Canada calling? Hong Kong residents shift billions abroad after clampdown
As China imposed a sweeping national security law in Hong Kong last year after massive protests, residents of the city moved tens of billions of dollars across the globe to Canada, where thousands are hoping to forge a new future.
Capital flows out of Hong Kong banks reaching Canada rose to their highest levels on record last year, with about C$43.6 billion ($34.8 billion) in electronic funds transfers (EFT) recorded by FINTRAC, Canada’s anti-money laundering agency, which receives reports on transfers above C$10,000.
The previously unreported outflows, the highest since 2012 when the earliest FINTRAC records are available, are the first evidence of a significant flight of capital overseas from the Asian financial hub following the security turmoil.
One Canadian lender, Equitable Bank, also told Reuters it had seen a surge in deposits from Hong Kong just after the new law was introduced in June 2020. Critics say the law was aimed at stifling dissent, an allegation denied by Beijing which says it was needed to strengthen national security.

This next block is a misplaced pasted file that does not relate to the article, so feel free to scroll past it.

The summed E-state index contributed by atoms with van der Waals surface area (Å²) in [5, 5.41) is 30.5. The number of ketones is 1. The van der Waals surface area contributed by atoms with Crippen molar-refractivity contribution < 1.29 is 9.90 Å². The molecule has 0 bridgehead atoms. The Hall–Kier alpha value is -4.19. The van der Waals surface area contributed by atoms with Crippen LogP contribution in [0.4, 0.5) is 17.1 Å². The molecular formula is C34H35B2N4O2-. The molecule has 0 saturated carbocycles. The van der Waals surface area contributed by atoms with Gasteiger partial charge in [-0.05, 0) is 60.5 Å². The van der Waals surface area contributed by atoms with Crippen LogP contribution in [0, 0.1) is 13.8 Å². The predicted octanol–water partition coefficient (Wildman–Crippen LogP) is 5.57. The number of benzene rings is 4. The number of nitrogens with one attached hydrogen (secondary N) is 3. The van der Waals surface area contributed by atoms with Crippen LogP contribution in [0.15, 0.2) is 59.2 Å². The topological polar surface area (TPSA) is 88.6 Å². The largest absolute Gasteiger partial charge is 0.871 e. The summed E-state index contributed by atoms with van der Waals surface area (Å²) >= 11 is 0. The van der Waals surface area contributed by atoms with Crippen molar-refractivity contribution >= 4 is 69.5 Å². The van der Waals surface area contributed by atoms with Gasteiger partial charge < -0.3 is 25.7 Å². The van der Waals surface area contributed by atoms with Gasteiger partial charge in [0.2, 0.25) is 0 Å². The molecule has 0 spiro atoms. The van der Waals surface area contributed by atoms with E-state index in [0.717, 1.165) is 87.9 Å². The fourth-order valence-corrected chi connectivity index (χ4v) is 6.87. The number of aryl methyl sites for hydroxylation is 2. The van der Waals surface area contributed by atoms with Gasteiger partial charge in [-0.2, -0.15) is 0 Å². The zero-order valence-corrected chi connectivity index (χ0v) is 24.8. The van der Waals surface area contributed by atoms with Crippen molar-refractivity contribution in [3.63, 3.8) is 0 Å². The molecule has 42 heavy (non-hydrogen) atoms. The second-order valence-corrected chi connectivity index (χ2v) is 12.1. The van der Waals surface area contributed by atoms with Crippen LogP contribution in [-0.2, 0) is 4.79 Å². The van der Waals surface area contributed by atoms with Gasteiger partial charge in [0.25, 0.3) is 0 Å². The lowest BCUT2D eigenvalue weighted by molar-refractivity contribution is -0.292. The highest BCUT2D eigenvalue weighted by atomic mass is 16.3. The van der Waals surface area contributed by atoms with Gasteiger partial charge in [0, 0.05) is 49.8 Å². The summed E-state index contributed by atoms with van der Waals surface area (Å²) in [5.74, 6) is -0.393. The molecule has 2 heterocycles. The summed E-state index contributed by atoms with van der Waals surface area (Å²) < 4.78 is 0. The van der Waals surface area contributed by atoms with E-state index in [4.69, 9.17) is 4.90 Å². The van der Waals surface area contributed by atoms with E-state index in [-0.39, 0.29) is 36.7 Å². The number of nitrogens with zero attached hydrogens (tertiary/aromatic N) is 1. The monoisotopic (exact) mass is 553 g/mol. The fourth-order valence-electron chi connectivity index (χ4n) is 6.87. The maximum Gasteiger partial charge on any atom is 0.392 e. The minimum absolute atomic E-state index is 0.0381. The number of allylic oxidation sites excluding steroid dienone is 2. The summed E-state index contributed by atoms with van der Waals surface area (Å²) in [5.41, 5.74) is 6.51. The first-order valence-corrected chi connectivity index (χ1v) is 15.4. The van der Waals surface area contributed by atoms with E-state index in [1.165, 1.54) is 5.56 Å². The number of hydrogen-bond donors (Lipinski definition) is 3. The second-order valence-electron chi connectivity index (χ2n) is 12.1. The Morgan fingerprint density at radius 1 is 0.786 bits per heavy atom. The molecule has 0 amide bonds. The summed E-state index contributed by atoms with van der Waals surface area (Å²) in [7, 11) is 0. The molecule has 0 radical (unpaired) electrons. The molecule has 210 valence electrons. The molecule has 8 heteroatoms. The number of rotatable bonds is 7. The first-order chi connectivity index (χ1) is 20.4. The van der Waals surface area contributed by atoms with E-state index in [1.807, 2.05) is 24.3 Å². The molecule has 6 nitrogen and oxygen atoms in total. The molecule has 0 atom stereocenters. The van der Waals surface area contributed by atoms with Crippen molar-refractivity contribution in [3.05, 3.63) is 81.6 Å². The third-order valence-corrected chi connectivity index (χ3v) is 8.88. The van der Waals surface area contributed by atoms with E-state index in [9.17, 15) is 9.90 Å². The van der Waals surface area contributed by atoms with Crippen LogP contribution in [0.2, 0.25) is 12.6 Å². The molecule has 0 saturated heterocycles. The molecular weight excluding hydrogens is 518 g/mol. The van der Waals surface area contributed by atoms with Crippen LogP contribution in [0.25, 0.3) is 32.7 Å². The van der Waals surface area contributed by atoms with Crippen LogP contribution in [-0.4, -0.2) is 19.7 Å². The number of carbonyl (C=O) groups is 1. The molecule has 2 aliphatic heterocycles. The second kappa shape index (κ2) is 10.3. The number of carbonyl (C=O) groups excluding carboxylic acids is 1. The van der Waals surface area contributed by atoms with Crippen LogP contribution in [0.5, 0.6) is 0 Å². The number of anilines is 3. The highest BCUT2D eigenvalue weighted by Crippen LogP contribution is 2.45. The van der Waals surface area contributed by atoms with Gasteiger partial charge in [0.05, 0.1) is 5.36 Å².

The Hong Kong government has said the city has not seen significant capital outflows since the anti-government unrest first began in 2019, when a now-shelved bill that would have allowed extraditions to mainland China was proposed.
The record transfers, up 46% from 2016 and up 10% from 2019, came in a year when Hong Kong police froze the accounts of several people linked to pro-democracy protests, triggering concern among some residents about asset safety.
The outflows represent only 1.9% of Hong Kong’s total bank deposits in 2020. But, at the same time, the FINTRAC data captures only a fraction of total legal inflows into the Canadian economy because many transactions are not included, such as transfers via cryptocurrencies, between financial institutions, or under C$10,000, said spokesman Darren Gibb.
The agency has seen a steady increase in overall EFT reporting, consistent with global trends, he said.
And it’s not just money.
Reuters interviewed a dozen immigration consultants, lawyers, and real estate brokers who provided a window into how many Hong Kong residents are eager to start a new life in Canada and bring with them millions of dollars, once pandemic-induced travel restrictions end.
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